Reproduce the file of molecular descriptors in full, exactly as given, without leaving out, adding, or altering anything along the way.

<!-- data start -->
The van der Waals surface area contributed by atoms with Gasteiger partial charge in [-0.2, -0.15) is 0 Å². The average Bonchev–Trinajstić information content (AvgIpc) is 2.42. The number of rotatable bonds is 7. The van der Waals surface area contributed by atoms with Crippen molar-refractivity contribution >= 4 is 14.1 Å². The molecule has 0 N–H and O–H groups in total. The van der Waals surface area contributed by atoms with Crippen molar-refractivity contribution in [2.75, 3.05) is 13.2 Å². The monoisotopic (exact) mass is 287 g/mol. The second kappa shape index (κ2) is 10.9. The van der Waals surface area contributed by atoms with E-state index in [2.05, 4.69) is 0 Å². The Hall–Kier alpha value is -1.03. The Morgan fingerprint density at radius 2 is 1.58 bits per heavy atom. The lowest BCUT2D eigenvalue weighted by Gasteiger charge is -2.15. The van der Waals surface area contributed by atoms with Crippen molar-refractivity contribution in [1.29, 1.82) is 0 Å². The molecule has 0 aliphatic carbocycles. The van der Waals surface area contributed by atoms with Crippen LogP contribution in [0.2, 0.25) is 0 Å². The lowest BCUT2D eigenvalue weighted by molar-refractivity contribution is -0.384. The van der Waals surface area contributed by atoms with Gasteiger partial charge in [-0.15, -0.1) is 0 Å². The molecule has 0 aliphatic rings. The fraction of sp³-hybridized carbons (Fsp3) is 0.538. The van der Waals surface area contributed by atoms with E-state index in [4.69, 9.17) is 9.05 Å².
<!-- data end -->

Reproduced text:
The van der Waals surface area contributed by atoms with Gasteiger partial charge in [-0.2, -0.15) is 0 Å². The average Bonchev–Trinajstić information content (AvgIpc) is 2.42. The number of rotatable bonds is 7. The van der Waals surface area contributed by atoms with Crippen molar-refractivity contribution >= 4 is 14.1 Å². The molecule has 0 N–H and O–H groups in total. The van der Waals surface area contributed by atoms with Crippen molar-refractivity contribution in [2.75, 3.05) is 13.2 Å². The monoisotopic (exact) mass is 287 g/mol. The second kappa shape index (κ2) is 10.9. The van der Waals surface area contributed by atoms with E-state index in [2.05, 4.69) is 0 Å². The Hall–Kier alpha value is -1.03. The Morgan fingerprint density at radius 2 is 1.58 bits per heavy atom. The lowest BCUT2D eigenvalue weighted by Gasteiger charge is -2.15. The van der Waals surface area contributed by atoms with Crippen molar-refractivity contribution in [1.29, 1.82) is 0 Å². The molecule has 0 aliphatic carbocycles. The van der Waals surface area contributed by atoms with Crippen LogP contribution in [0.2, 0.25) is 0 Å². The lowest BCUT2D eigenvalue weighted by molar-refractivity contribution is -0.384. The van der Waals surface area contributed by atoms with Gasteiger partial charge in [-0.15, -0.1) is 0 Å². The molecule has 0 aliphatic rings. The fraction of sp³-hybridized carbons (Fsp3) is 0.538. The van der Waals surface area contributed by atoms with E-state index in [4.69, 9.17) is 9.05 Å².